SCMP's 10-year plan is based on a concept used by other community orchestras around the country called "artistic citizenship." The concept basically means that an arts organization provides greater benefits to a community beyond entertainment.
In addition, the music project will also be helping schools retain and expand music programs by creating a demand for music education "by motivating children to express themselves with music," the organization said.
In fact, one of the first goals of SCMP will be to investigate the possibility of bringing a program here called LinkUP! The program can be offered to schools across Snohomish County to ensure that every third- to fifth-grader has the chance to own a musical recorder and receive instruction on how to play.
Part of that LinkUP! program would involve an annual music festival so youngsters can perform with a full orchestra at special concerts.
SCMP is also planning to help create music programs that support classroom teachers and after-school programs.
"This district and community value music and arts education," said Allison Larsen, humanities curriculum specialist for the Everett School District. "The SCMP partnership is welcome evidence of that support and community tradition."
Now that the Snohomish County Music Project is here, what about the Everett Symphony?
The short answer is the orchestra will remain in hiatus.
After the symphony's season was canceled, two new classical orchestras formed: the Everett Philharmonic and Pacifica Orchestra. That brings the total to at least five classical music orchestras playing in the county, so "there is little room for the Everett Symphony to redevelop a classical music following," Pawley said.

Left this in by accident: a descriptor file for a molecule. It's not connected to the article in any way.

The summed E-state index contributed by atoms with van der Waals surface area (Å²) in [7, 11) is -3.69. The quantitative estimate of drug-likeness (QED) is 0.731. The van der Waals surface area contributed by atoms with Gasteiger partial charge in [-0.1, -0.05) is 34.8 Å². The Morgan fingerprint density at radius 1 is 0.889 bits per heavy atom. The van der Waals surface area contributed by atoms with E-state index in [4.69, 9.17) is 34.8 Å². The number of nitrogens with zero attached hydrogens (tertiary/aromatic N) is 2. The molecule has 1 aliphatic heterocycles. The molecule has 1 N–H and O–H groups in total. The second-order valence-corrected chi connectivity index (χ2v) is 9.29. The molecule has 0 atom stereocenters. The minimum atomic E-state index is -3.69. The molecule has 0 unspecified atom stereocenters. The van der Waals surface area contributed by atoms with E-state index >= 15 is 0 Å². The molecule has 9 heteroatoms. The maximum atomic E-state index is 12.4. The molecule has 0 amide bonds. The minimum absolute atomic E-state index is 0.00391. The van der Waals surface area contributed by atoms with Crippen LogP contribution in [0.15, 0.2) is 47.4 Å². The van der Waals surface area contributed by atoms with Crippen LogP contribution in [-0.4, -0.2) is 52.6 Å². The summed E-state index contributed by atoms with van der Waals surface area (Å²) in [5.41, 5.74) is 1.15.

"By forming a new pops orchestra, we hope to provide new opportunities for musicians," Pawley said.

Theresa Goffredo: 425-339-3424; goffredo@heraldnet.com.


Benefit concert
Pianist Benjamin Killey performs a benefit concert for the Snohomish County Music Project at 7:30 p.m. Friday at the new Everett Music Hall, 1402 SE Everett Mall Way, Everett. Tickets are $10 for general admission, $5 for seniors, and free admission for students. For more information call 425-258-1605 or go to www.evMusicHall.org.
Killey, a Providence Regional Medical Center doctor, will perform works from Chopin and Debussy.
Killey grew up on a cattle and hog farm in rural Illinois. He began his piano career at age 7. He attended Illinois Wesleyan University where he earned a double degree in piano performance and biology. He was the 1997-98 Music Teachers National Association state piano competition winner for Illinois. He was also named the Most Outstanding Graduate in the School of Music.
He went to medical school at Southern Illinois University. He also continued performing. Upon completing his residency in 2007, Killey moved and began practicing medicine in the emergency departments at Providence Regional Medical Center-Everett and Valley General Hospital in Monroe.
In his free time, he sings with the Seattle Mens Chorus, plays as much volleyball as possible, and teaches piano.
Story tags » Arts, Culture & Entertainment